Providing in-depth coverage and analysis of the Chiefs and NFL for 8 years!

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Good Bye And Thank You

The day has come to say goodbye to bobgretz.com.

Over the last seven years, I’ve tried to bring you in-depth coverage of the Chiefs and the NFL. More often than not, I think the site provided clear and informative posts and always welcomed the participation of readers. Many of you have been with the site since those early days in training camp at River Falls, Wisconsin back in July 2008. Many of you have watched the site and my life go through many stages. The encouragement you provided was a gift I never took for granted. Even complaints and disagreements taught me something. Without a doubt, the readers of bobgretz.com proved to be the most intelligent followers of football that I’ve ever been around. You guys have also been very sane, if it’s possible for anyone that’s a Chiefs fan to maintain their sanity.

bobgretz.com was a good idea, but there are landfills around the world filled with good ideas. I keep reading about all these folks that have made millions – billions even – from the Internet. Obviously my skills as a businessman leave something to be desired because the site never came close to breaking even. Closing down should have been done several years ago, but I was having too much fun. Then, the site became an escape for me during a heart-breaking time in 2013-14.

It’s now time for me to grow up and find a real job. Attending sporting events so I could talk and write about games and the people involved didn’t seem like such a tough job. It’s been so much fun hiding out in the toy department of life, from watching Jim Kelly quarterback his East Brady High School team against Brookville High School back in the late 1970s, to spending time at the Chiefs most recent mini-camp – those are bookends and what happened in between was a great ride.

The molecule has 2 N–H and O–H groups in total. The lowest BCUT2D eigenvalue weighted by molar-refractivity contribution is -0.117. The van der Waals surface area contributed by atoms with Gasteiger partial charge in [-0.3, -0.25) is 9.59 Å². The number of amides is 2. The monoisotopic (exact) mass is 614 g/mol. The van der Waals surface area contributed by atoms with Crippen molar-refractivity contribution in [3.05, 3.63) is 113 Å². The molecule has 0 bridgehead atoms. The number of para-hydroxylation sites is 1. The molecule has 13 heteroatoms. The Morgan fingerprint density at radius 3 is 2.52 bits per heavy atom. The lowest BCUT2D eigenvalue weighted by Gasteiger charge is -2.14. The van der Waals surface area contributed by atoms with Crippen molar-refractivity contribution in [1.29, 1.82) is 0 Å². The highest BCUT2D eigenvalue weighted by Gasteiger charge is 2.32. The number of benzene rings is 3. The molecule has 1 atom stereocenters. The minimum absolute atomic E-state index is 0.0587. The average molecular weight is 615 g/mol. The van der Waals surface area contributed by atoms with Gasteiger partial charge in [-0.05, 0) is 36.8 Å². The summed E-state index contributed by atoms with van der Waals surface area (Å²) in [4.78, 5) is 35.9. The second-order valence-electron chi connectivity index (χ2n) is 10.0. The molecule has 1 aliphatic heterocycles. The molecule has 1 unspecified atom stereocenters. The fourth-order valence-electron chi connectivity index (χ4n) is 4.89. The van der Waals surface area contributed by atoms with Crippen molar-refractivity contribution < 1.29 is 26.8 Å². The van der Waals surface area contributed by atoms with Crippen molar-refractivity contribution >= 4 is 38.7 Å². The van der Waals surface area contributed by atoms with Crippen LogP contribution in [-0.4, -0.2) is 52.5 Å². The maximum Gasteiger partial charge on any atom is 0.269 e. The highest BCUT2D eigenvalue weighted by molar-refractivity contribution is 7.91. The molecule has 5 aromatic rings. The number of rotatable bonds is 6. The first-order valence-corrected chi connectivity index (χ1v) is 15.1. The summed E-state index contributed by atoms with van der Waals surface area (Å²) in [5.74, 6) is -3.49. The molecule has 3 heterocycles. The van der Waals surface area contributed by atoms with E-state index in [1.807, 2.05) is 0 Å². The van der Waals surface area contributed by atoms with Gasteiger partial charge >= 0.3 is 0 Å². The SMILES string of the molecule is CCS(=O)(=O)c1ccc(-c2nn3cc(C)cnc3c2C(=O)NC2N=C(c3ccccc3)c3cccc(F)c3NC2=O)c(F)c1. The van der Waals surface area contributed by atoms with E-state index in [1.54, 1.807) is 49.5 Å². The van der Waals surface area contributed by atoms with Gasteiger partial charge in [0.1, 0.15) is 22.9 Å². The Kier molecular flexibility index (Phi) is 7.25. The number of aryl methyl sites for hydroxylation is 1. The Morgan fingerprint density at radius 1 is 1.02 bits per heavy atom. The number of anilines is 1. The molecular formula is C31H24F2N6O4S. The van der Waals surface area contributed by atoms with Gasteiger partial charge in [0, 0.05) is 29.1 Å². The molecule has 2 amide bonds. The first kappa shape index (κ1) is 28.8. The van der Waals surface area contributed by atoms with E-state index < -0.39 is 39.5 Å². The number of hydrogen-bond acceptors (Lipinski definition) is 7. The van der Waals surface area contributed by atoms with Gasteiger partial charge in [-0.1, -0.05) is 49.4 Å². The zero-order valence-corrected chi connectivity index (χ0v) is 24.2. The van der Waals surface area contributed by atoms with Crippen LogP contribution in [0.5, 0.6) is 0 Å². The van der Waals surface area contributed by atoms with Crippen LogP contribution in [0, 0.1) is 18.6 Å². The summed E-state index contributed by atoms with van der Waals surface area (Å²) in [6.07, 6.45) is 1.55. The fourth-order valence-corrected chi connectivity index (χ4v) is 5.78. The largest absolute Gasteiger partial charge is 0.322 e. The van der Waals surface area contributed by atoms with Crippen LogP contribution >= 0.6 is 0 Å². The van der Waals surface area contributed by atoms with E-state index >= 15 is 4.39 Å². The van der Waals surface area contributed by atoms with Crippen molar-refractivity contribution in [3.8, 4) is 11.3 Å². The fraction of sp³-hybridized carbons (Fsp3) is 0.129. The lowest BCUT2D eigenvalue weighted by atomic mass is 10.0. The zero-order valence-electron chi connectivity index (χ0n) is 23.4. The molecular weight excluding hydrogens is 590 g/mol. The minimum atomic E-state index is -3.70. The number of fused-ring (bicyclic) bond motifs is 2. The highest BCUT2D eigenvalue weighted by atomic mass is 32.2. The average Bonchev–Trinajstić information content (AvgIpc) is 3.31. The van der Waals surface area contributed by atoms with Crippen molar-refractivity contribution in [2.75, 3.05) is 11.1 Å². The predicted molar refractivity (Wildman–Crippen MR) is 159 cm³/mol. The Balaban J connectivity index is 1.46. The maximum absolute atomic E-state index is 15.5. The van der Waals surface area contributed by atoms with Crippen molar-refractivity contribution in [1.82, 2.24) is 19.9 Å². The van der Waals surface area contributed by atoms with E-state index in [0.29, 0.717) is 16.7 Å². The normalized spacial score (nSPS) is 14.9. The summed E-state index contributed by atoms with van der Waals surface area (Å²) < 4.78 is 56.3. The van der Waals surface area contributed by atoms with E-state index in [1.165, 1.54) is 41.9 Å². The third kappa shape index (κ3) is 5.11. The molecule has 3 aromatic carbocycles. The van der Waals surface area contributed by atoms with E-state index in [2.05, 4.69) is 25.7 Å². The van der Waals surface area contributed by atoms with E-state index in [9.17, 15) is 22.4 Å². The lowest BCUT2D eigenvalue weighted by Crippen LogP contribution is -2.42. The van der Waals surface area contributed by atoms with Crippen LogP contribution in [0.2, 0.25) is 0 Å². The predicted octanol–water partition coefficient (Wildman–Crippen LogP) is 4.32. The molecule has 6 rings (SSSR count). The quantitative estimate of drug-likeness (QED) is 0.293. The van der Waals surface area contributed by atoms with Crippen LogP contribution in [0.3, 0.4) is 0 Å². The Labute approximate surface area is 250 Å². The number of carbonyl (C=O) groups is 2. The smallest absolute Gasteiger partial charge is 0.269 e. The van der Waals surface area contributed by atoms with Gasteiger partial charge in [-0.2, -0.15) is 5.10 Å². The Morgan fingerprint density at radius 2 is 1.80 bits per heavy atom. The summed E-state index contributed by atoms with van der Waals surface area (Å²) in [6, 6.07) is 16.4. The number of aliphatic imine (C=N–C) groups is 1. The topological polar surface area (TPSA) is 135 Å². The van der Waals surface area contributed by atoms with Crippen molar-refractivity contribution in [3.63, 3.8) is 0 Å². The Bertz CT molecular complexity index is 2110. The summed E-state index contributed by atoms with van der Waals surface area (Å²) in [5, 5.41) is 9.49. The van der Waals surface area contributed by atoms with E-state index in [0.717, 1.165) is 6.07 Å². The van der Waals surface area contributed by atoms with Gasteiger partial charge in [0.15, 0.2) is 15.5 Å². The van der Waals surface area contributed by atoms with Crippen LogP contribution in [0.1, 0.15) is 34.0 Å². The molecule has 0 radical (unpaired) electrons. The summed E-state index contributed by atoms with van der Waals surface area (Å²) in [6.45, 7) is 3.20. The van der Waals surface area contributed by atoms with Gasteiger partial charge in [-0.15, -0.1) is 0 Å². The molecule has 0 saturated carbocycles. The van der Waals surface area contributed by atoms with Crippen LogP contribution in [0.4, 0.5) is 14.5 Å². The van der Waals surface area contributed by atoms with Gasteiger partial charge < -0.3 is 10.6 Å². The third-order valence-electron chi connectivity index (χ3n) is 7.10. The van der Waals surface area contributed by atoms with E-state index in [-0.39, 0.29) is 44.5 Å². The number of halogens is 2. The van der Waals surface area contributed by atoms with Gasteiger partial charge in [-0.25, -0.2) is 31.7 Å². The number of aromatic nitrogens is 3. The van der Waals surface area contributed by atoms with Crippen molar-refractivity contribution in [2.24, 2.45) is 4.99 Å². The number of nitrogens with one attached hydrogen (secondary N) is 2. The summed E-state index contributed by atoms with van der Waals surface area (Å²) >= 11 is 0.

Speaking of books – wasn’t that a great segway! — Tales from the Kansas City Chiefs Sideline: A Collection of the Greatest Chiefs Stories Ever Told will be available later this summer. You can pre-order right now on Amazon.com. Plus, I have another book in development as they say. I think you’ll like that one as well. There will be other news later this month that should be of interest to the bobgretz.com family. Stay tuned; the site will remain up for a while, but eventually will go dark. I’m not sure when but before the summer is over.

Special thanks to Dan Israel whose help made the site possible technically and provided advice and support from day one. Thanks to Enrique Siu our correspondent from Puebla, Mexico. What a huge Chiefs fan and one intelligent man. Thanks to Chiefs public relations folks, as directors Bob Moore and Ted Crews, along with their staffs always treated me with respect. That’s all an Internet scribe can ask for in this crazy 21st Century world of the media.

I’m not disappearing completely . . . you’ll be able to find me starting in training camp on chiefsdigest.com. I think you’ll enjoy the product that Herbie Teope is putting out on a daily basis. He’s a hard working guy, with his boots on the ground at Chiefs headquarters on a daily basis. I’ll be doing a few pieces each week. Here’s a link to the site.

Thank you for your interest and support.

Your humble Internet servant,

Bob Gretz

RIP Kenny ‘The Snake’ Stabler

Kenny Stabler was the type of character that does not occupy the roster of NFL teams these days, especially at the quarterback position.

Alabama born and bred, Stabler was known as “The Snake” and in his days as a quarterback with the Raiders, Oilers and Saints; he was liable to do anything on and off-the-field. All the typical descriptions and clichés of the swashbuckling pirate covered his approach to football and life. He was a gambling man, willing to take chances when others would not. Stabler’s life through his pro career was a party and he was always the last man standing.